A landmark study has revealed that cholesterol in the brain may play a fundamental role in catalyzing the formation of amyloid beta clusters, thought to be a central mechanism leading to the devastating degenerative symptoms of Alzheimer's disease.

An international team of researchers, led by the University of Cambridge, set out to uncover what causes amyloid beta proteins to cluster into the plaques that slowly accumulate and cause the primary degenerative symptoms of Alzheimer's disease.

"The levels of amyloid-beta normally found in the brain are about a thousand times lower than we require to observe it aggregating in the laboratory – so what happens in the brain to make it aggregate?" asks Michele Vendruscolo, lead on the new research.

Although notorious as a molecule linked with cardiovascular disease, cholesterol is a terribly important compound, present in the membranes that surround all our cells. Cholesterol in the brain is especially fundamental to the organ working properly. Up to 25 percent of all cholesterol in the body is found in the brain, and studies have shown without that cholesterol our brains simply do not function.

Because the blood-brain barrier generally blocks cholesterol in the blood from entering the brain, the organ has developed its own processes to generate the molecule independent from the rest of the body. So high levels of blood cholesterol, which could lead to cardiovascular problems, do not necessarily correlate with high levels of brain cholesterol.

The new research, examining what causes amyloid beta proteins to aggregate, found that cholesterol in lipid cell membranes in the brain tends to trigger the accumulation of amyloid beta molecules. The study dramatically reports that in vitro modeling shows aggregation of amyloid beta is sped up by a factor of 20 in the presence of cholesterol.

Of course, due to the complex interaction between brain function and cholesterol, the takeaway here is not that simply reducing brain cholesterol will protect one from Alzheimer's. After all, the brain needs cholesterol to effectively function.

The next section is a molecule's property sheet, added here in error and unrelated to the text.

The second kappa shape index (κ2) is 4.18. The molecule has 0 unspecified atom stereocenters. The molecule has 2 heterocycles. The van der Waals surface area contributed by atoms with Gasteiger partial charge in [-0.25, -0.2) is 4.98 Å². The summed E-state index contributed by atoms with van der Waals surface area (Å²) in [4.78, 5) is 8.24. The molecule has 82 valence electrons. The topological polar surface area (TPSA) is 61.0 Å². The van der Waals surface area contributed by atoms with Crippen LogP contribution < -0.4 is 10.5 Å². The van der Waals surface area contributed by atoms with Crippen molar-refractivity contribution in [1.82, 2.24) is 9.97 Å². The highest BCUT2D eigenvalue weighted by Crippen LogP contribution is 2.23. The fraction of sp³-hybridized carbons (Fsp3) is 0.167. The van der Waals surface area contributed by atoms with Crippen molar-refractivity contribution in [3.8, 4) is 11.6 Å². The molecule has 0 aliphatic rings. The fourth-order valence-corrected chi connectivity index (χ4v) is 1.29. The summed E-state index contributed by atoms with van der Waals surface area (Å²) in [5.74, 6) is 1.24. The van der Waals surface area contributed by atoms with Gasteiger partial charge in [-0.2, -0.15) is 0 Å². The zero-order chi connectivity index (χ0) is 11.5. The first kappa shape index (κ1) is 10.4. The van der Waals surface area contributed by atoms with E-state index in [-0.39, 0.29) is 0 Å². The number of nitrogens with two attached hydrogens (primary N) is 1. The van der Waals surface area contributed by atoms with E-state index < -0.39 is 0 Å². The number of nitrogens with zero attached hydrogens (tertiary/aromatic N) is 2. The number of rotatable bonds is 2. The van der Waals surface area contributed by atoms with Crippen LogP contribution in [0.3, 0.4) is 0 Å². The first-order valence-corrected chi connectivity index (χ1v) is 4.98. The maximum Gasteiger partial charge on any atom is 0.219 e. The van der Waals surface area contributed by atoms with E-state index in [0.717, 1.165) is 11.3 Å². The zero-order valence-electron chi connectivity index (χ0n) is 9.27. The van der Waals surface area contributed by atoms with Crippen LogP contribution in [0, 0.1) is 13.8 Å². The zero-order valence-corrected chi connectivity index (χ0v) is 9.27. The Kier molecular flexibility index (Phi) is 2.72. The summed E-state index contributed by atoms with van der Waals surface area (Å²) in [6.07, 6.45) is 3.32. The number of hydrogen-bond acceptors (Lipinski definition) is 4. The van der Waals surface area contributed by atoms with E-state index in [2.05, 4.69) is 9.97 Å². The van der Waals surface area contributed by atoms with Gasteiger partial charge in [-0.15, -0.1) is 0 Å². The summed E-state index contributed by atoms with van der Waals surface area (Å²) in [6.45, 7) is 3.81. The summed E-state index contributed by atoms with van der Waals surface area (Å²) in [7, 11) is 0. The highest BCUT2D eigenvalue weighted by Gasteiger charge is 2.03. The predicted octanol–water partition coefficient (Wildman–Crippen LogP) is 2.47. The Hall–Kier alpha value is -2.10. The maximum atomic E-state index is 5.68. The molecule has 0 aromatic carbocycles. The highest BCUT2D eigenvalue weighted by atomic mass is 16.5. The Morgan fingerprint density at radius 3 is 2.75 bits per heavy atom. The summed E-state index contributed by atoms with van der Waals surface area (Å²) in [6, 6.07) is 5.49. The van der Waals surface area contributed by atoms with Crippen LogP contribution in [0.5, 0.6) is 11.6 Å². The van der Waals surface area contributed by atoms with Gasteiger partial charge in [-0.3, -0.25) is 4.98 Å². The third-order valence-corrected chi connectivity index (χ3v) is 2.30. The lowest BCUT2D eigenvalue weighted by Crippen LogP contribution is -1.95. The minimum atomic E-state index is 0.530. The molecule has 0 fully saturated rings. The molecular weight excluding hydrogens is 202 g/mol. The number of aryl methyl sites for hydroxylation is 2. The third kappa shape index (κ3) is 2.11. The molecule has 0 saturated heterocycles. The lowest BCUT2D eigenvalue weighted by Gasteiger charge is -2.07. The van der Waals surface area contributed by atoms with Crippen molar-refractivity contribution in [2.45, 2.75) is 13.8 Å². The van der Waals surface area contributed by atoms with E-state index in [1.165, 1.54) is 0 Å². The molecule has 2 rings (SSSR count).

"The question for us now is not how to eliminate cholesterol from the brain, but about how to control cholesterol's role in Alzheimer's disease through the regulation of its interaction with amyloid-beta," says Vendruscolo. "We're not saying that cholesterol is the only trigger for the aggregation process, but it's certainly one of them."

Over recent years, there has been divisive and inconclusive research regarding the effect of cholesterol-lowering statins on cognitive function. While some research, with very small cohorts, has indeed suggested statin-use results in cognitive decline, other studies have found the exact opposite effect, with subjects displaying a lower risk of dementia.

This new research seems to offer an interesting potential explanation for such discrepancies, highlighting the different biochemical pathways that can result in dementia. For some, cholesterol-reducing medications may result in protective effects on cognition by reducing the aggregation of amyloid beta clusters in the brain that lead to Alzheimer's, while for others the drugs could possibly be problematic.

For those taking, and needing, cholesterol-reducing medications, it is not at all suggested they stop taking those drugs, but further research into this compelling new area could unlock novel ways to address cognitive decline by hijacking these brain mechanisms.

The study was published in the journal Nature Chemistry.

Source: University of Cambridge